Sarah Cavanagh: Well, I am a little cautious about waiting into a group evolution because I know a, you know, I interviewed a evolutionary biologist for the book and I’ve done some reading and evolution of evolutionary theory. And I know that as an enormously controversial topic, uh, that people who deeply understand evolution and spends. Their careers, studying it to get in these very heated battles about whether a group evolution is a thing or not. And as a psychologist, I, um, I feel like I might be kind of tromping around with a big boots, uh, trying to answer that question, but, um, I do, I do appreciate a lot of Haidt’s work on, um, on moral psychology and on, uh, some of these issues of polarization and.
You know, I do think in know we’re not going to talk a lot today about social media, but taking our ultra sociality online, I think has led to some group polarization and this tendency for people with different viewpoints, um, to kind of polarize on opposite ends of the spectrum. And, um, and I, I share some alarm at the degree of polarization. That has occurred. Um, and so I will, I would definitely agree with all of that and agree that there are group dynamics and that there’s a lot of groups psychology that, uh, we need to understand in order to understand our current polarized moment. Um, I don’t know if we need the concept of group evolution to get there. I think we could stay just in psychology and, and make some interesting conclusions.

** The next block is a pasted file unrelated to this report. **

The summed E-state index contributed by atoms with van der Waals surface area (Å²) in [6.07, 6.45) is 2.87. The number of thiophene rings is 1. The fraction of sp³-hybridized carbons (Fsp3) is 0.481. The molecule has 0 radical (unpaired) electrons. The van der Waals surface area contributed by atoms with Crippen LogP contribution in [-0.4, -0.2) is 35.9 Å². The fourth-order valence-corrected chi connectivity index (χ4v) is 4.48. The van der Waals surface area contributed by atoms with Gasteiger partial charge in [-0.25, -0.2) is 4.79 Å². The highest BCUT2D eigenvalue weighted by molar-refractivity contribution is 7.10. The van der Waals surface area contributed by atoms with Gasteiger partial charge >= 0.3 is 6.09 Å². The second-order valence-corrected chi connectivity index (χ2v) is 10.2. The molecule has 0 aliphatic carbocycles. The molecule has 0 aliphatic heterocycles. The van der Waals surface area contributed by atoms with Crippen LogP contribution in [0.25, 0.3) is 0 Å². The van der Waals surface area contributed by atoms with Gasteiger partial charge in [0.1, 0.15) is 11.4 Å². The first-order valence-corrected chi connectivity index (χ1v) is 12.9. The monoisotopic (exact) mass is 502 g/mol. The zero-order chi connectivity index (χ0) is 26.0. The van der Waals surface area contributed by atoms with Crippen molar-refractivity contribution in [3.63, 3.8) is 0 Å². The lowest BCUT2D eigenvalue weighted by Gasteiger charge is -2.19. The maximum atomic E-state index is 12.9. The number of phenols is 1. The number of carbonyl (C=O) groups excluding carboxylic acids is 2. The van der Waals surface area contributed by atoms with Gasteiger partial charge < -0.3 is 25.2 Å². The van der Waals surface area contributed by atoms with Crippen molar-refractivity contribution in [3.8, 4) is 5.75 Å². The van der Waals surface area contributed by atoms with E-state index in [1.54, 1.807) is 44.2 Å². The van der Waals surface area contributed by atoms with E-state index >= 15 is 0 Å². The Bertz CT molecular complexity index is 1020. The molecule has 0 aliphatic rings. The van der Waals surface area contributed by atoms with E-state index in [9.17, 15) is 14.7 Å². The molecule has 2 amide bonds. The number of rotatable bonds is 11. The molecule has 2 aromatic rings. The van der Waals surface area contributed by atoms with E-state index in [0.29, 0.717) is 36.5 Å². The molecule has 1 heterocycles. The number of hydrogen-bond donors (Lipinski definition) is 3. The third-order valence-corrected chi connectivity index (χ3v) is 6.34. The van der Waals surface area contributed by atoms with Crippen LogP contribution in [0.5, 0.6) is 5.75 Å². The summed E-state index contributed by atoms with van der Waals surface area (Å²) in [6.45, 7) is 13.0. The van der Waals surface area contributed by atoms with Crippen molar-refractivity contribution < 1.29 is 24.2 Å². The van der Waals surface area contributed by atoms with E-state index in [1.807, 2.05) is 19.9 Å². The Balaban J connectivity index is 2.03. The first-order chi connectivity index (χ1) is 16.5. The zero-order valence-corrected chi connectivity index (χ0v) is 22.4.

Turi: That makes lots of sense and great answer. Sarah. I’d love to come back to this idea that you nodded to Emile Durkheim. Um, one of the very earliest sociologists describes us humans as homo duplex. How can we both be I and we, we and I, that homo duplex idea.
Sarah Cavanagh: Great. So the, I probably doesn’t need as much unpacking as the weed, but we certainly I’ll have this appreciation. I think this is our, our mode of thinking about the world. We tend to think that about ourselves as eyes, as individuals, as. Um, I’m Sarah, right? These are my motivations, is it? And this is how I differ from people around me.
And, and I think we think of ourselves as individuals, uh, and certainly, you know, um, from the States and the, in America, we love to think about ourselves as individuals. Um, but we also have the shared way of experiencing the world. And I think that we don’t spend enough time thinking about and talking about and understanding how our social others shape our experience of the world. And I love this idea of synchrony and I dig into it in the book and synchrony can occur at the level of facial expressions. So we do tend to mirror each other’s facial expressions. Uh, each other’s mannerisms. We tend to echo those. Uh, when we walk together, we tend to fall in step with each other and we structure parts of our society in ways that maximize the synchrony.